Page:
Nation’s Future party to dominate Egypt’s politics after merger
CAIRO - Independent lawmakers are flocking to join a new version of the Nation’s Future Party, creating a pro-government political powerhouse that looks to transform politics in Egypt. More than 200 lawmakers affiliated with the For the Sake of Egypt bloc joined the Nation’s Future Party, making it the first mega-party in post-revolution Egypt.
“Our unity will make us the largest political party in Egypt,” said Mohamed Manzour, the general coordinator of the For the Sake of Egypt coalition. “We have grand goals that cannot be achieved away from this unity.”
The new party will keep the Nation’s Future Party name even though the For the Sake of Egypt bloc was technically larger.
The Nation’s Future Party was founded in 2014 by young Egyptians under Egypt’s internal parliamentary laws. Attempts by the powerful Support Egypt coalition, which also strongly backed President Abdel Fattah al-Sisi, to form a mega-party faced legal hurdles as parliament’s rules do not allow political coalitions to unilaterally transform into political parties.
The Nation’s Future Party controls 265 seats (44%) in Egypt’s 596-member parliament. Owing to the complicated nature of Egypt’s parliamentary system, many members of the party are also members of Support Egypt.
The Nation’s Future Party has called for other political parties represented in parliament and independent lawmakers to join what many believe will become a dominant force on Egypt’s political scene.
The realignment answers calls by Sisi for Egyptian political parties to unite to address criticism over a lack of political opposition.
Egypt has 104 political parties but only nine are represented in parliament. Few political parties, including those in parliament, have a popular presence on the street.
Egypt’s 2015 legislative elections saw a major decline of party politics, with just 120 seats of the legislature guaranteed for parties. While there has been a massive rise in the number of independent parliamentarians, most join loose blocs and coalitions. Before the merger, the Nation’s Future Party, with 53 MPs, was the second largest party in Egypt’s parliament.
With municipal elections set for this year, there are fears the weakness of secular parties could allow the return of Islamists to municipal councils. A new generation of Muslim Brotherhood figures is believed to be preparing to step into politics.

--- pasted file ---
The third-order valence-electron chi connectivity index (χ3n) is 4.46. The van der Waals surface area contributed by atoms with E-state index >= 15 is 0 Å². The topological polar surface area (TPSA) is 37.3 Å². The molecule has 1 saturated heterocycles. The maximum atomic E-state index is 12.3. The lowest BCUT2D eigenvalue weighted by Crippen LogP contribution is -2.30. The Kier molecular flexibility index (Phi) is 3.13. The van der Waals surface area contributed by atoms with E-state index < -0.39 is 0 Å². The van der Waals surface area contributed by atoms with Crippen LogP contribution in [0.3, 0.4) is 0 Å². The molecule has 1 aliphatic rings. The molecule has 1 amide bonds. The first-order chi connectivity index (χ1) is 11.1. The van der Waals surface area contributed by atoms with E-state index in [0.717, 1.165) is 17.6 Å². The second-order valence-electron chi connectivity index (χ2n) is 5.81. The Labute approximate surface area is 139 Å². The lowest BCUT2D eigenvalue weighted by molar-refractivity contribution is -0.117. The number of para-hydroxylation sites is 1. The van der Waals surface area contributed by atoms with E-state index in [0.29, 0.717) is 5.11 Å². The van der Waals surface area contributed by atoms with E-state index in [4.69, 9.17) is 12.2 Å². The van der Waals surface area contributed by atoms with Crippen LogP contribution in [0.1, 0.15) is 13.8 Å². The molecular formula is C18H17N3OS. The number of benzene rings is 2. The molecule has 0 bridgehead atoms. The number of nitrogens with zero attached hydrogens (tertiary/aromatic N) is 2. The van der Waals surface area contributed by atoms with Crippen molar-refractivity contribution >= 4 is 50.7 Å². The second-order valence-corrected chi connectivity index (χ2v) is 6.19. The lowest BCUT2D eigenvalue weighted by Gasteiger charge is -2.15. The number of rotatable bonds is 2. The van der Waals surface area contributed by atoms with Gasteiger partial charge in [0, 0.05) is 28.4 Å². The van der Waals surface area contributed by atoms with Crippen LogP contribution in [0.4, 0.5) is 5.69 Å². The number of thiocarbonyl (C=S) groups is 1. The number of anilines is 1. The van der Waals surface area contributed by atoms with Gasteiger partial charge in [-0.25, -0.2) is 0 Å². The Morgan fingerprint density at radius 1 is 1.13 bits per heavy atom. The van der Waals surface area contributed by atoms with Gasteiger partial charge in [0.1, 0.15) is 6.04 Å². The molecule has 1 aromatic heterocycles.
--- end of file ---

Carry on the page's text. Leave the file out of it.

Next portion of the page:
With Sisi beginning his second and final term in office, many Egyptians are calling for a shake-up of a stagnant political scene ahead of parliamentary elections in 2020.
Nation’s Future Party Secretary-General Ashraf Rashad said the party’s growing strength would make it capable of winning the municipal elections later this year.
“Other parties, political figures and lawmakers are welcome to join us,” Rashad said.
He confirmed that his party would continue to back Sisi and his government and would not seek to form a new government before it has an absolute majority in parliament. Rashad remains leader of the Nation’s Future Party, with Manzour becoming his deputy.
The Nation’s Future Party was formed in the hope that it would engage with disaffected young Egyptians. Before the merger, more than 90% of the party’s 250,000 members were under the age of 35. Rashad is 28.
The party merger is important, political analysts said, because it would encourage other parties and coalitions to do the same. Discussions are reportedly under way among several other pro-government parties over whether to join the new Nation’s Future configuration. Opposition parties are considering uniting amid fears they could be left behind.
Magdi Murshidi, a senior official of the Congress Party, a coalition of six liberal and left-wing groups, said his party has invited other left-of-centre entities to join it.
“The political map is changing and we cannot stand idly by and watch,” Murshidi said. “By admitting like-minded parties and politicians, we will be stronger.”
Sisi has said he would like to see Egypt’s political scene narrowed to two or three major parties. Although some criticised the calls to merge as an artificial fix, political analysts said this could give new life to Egyptian politics.
“Against all odds, the presence of too many political parties has weakened our political life, not strengthened it,” said Akram Badr Eddin, a political science professor at Cairo University. “Political coalitions are more capable of winning elections and making their presence felt on the streets.”